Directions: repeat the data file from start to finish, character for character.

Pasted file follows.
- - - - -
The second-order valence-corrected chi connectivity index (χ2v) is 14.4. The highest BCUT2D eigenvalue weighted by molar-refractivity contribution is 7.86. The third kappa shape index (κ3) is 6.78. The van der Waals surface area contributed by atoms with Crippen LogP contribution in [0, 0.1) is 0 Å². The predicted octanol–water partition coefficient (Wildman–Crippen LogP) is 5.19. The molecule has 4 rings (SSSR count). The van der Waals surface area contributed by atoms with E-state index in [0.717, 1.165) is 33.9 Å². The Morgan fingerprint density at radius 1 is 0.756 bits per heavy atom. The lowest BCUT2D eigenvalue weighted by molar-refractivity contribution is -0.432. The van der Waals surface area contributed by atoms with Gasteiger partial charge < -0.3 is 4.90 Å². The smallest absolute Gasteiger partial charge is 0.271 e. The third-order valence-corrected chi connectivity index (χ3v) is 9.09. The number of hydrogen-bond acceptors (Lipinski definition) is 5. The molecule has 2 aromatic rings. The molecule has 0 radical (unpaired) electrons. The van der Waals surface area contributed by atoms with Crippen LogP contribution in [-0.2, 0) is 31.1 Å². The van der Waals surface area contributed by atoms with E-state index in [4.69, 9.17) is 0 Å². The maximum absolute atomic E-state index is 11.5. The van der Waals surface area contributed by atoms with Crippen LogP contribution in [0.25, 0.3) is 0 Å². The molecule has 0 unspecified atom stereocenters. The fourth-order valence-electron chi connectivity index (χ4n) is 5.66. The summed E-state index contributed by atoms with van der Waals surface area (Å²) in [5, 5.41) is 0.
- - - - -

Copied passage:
The second-order valence-corrected chi connectivity index (χ2v) is 14.4. The highest BCUT2D eigenvalue weighted by molar-refractivity contribution is 7.86. The third kappa shape index (κ3) is 6.78. The van der Waals surface area contributed by atoms with Crippen LogP contribution in [0, 0.1) is 0 Å². The predicted octanol–water partition coefficient (Wildman–Crippen LogP) is 5.19. The molecule has 4 rings (SSSR count). The van der Waals surface area contributed by atoms with E-state index in [0.717, 1.165) is 33.9 Å². The Morgan fingerprint density at radius 1 is 0.756 bits per heavy atom. The lowest BCUT2D eigenvalue weighted by molar-refractivity contribution is -0.432. The van der Waals surface area contributed by atoms with Gasteiger partial charge < -0.3 is 4.90 Å². The smallest absolute Gasteiger partial charge is 0.271 e. The third-order valence-corrected chi connectivity index (χ3v) is 9.09. The number of hydrogen-bond acceptors (Lipinski definition) is 5. The molecule has 2 aromatic rings. The molecule has 0 radical (unpaired) electrons. The van der Waals surface area contributed by atoms with Crippen LogP contribution in [-0.2, 0) is 31.1 Å². The van der Waals surface area contributed by atoms with E-state index in [4.69, 9.17) is 0 Å². The maximum absolute atomic E-state index is 11.5. The van der Waals surface area contributed by atoms with Crippen LogP contribution in [0.25, 0.3) is 0 Å². The molecule has 0 unspecified atom stereocenters. The fourth-order valence-electron chi connectivity index (χ4n) is 5.66. The summed E-state index contributed by atoms with van der Waals surface area (Å²) in [5, 5.41) is 0.